VA: What do you think this play is about?
ES: Its about so many things! That's why it really excited me personally, it can be interpreted in many different ways. Everything relates back to feminism in some capacity but not in any traditional way. Throughout the play women experiment with radical feminist acts in clever and funny ways that question the most deeply held concepts of patriarchal structures while also highlighting inconsistencies within feminisms. Its a call to arms for a new radical feminism and an ingenious dissection of language and human interaction.
The language and concepts are so rich that it has as many different meanings as there are people who see it. Each audience member will see it through their own understanding of feminism and it certainly doesn't decide anything for you! It raises questions far far more than it answers them.
ES: Is it important? Why now?
VA: Yes. Critically. Beyond being an exploration of current-day feminism, this play is investigating how we-globally-are thinking and how we're communicating and actioning those thoughts. In a climate of shifting definitions this play provides an opportunity to step back and interrogate our relationship to language-are we communicating effectively anymore? Were we ever? And what does this mean for compassion, empathy, and the road towards equality? Very early on, I stopped thinking of this text as strictly 'feminist' and began to see it as a series of interrogations of the various processes we're undertaking in our global mission towards building a better society. Are we on the right path and can we even articulate what our goals are?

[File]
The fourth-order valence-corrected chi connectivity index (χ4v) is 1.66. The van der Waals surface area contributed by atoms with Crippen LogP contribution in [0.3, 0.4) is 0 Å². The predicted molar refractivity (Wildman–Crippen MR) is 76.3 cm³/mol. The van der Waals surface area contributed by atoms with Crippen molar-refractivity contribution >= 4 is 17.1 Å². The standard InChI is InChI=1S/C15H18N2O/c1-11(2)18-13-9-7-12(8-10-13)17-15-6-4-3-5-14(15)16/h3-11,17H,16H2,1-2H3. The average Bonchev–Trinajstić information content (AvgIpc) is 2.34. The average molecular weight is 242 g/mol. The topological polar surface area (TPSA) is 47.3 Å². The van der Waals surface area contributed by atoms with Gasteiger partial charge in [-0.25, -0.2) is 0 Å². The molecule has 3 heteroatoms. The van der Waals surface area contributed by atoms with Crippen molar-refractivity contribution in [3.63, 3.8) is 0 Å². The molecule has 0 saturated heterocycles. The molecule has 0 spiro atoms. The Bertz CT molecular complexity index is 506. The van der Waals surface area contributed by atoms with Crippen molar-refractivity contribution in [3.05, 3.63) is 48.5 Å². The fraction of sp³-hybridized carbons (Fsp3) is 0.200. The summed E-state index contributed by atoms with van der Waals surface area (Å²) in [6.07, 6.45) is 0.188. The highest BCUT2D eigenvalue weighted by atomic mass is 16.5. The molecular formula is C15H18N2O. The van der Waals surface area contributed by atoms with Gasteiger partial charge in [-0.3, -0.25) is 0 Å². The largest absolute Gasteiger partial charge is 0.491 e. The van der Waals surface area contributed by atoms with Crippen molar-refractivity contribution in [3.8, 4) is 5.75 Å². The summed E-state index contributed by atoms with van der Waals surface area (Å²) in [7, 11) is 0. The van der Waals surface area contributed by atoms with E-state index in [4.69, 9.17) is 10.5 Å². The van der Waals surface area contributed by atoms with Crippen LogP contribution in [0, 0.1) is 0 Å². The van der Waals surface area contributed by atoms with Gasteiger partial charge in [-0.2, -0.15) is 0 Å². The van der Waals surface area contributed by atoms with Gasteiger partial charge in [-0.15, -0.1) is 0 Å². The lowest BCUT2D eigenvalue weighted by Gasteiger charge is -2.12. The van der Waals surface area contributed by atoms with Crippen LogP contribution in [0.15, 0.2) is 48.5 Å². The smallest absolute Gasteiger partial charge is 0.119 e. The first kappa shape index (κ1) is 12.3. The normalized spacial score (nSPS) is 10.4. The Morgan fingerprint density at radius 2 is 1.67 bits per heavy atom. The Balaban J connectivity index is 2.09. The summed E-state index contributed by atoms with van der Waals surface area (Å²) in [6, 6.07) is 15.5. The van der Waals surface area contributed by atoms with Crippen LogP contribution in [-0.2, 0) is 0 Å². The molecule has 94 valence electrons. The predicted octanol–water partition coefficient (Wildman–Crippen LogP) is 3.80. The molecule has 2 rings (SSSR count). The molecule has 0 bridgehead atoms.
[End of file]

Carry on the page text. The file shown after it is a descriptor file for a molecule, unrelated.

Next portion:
VA: Which piece of text do you most relate to?
ES: Act three! Its totally mental, hilarious and on first hearing sounds completely random, but when you hear It a few times you start to hear some confusing, powerful and evocative ideas pushing through the noise. Mostly I love the noise of it though, I love how the rhythm of the words play off each other and the lines between actor and character are broken down. Its something that could stand on its own as a piece of nonsense text but is brought into such a harsher more critical light by being after the first half of the play. Its load and weird and hilarious - all the things I like in a piece of text.